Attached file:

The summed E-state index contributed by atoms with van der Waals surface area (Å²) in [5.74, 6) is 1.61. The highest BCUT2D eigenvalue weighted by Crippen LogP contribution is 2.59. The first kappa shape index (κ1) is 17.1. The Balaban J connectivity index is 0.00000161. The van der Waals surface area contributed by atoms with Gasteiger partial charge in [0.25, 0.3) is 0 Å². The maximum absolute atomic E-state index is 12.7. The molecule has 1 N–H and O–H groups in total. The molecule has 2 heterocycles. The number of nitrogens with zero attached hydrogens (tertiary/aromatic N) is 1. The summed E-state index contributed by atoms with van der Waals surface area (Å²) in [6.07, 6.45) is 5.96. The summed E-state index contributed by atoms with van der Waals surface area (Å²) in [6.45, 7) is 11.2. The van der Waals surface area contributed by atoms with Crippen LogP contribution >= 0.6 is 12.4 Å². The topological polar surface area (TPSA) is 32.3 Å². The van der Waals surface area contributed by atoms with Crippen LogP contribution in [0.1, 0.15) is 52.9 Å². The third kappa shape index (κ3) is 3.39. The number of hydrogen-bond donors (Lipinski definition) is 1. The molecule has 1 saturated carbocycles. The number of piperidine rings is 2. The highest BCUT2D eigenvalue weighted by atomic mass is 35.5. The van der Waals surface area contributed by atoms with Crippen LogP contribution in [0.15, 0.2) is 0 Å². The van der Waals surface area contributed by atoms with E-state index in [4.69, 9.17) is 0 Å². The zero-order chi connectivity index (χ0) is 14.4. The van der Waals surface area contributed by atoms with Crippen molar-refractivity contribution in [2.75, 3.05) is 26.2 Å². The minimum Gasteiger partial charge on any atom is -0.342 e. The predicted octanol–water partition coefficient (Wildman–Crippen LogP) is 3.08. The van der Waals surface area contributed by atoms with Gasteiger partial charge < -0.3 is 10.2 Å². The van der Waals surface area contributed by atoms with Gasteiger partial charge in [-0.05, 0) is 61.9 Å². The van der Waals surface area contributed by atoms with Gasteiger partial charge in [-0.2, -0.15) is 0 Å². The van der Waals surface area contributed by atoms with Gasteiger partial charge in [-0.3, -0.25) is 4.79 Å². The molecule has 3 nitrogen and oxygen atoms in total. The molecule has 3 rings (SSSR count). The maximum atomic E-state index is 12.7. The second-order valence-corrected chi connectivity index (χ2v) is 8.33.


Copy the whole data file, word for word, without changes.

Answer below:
The summed E-state index contributed by atoms with van der Waals surface area (Å²) in [5.74, 6) is 1.61. The highest BCUT2D eigenvalue weighted by Crippen LogP contribution is 2.59. The first kappa shape index (κ1) is 17.1. The Balaban J connectivity index is 0.00000161. The van der Waals surface area contributed by atoms with Gasteiger partial charge in [0.25, 0.3) is 0 Å². The maximum absolute atomic E-state index is 12.7. The molecule has 1 N–H and O–H groups in total. The molecule has 2 heterocycles. The number of nitrogens with zero attached hydrogens (tertiary/aromatic N) is 1. The summed E-state index contributed by atoms with van der Waals surface area (Å²) in [6.07, 6.45) is 5.96. The summed E-state index contributed by atoms with van der Waals surface area (Å²) in [6.45, 7) is 11.2. The van der Waals surface area contributed by atoms with Crippen LogP contribution >= 0.6 is 12.4 Å². The topological polar surface area (TPSA) is 32.3 Å². The van der Waals surface area contributed by atoms with Crippen LogP contribution in [0.1, 0.15) is 52.9 Å². The third kappa shape index (κ3) is 3.39. The number of hydrogen-bond donors (Lipinski definition) is 1. The molecule has 1 saturated carbocycles. The number of piperidine rings is 2. The highest BCUT2D eigenvalue weighted by atomic mass is 35.5. The van der Waals surface area contributed by atoms with Crippen LogP contribution in [0.15, 0.2) is 0 Å². The van der Waals surface area contributed by atoms with E-state index in [4.69, 9.17) is 0 Å². The zero-order chi connectivity index (χ0) is 14.4. The van der Waals surface area contributed by atoms with Crippen molar-refractivity contribution in [2.75, 3.05) is 26.2 Å². The minimum Gasteiger partial charge on any atom is -0.342 e. The predicted octanol–water partition coefficient (Wildman–Crippen LogP) is 3.08. The van der Waals surface area contributed by atoms with Gasteiger partial charge < -0.3 is 10.2 Å². The van der Waals surface area contributed by atoms with Gasteiger partial charge in [-0.05, 0) is 61.9 Å². The van der Waals surface area contributed by atoms with Gasteiger partial charge in [-0.2, -0.15) is 0 Å². The van der Waals surface area contributed by atoms with Gasteiger partial charge in [-0.3, -0.25) is 4.79 Å². The molecule has 3 nitrogen and oxygen atoms in total. The molecule has 3 rings (SSSR count). The maximum atomic E-state index is 12.7. The second-order valence-corrected chi connectivity index (χ2v) is 8.33.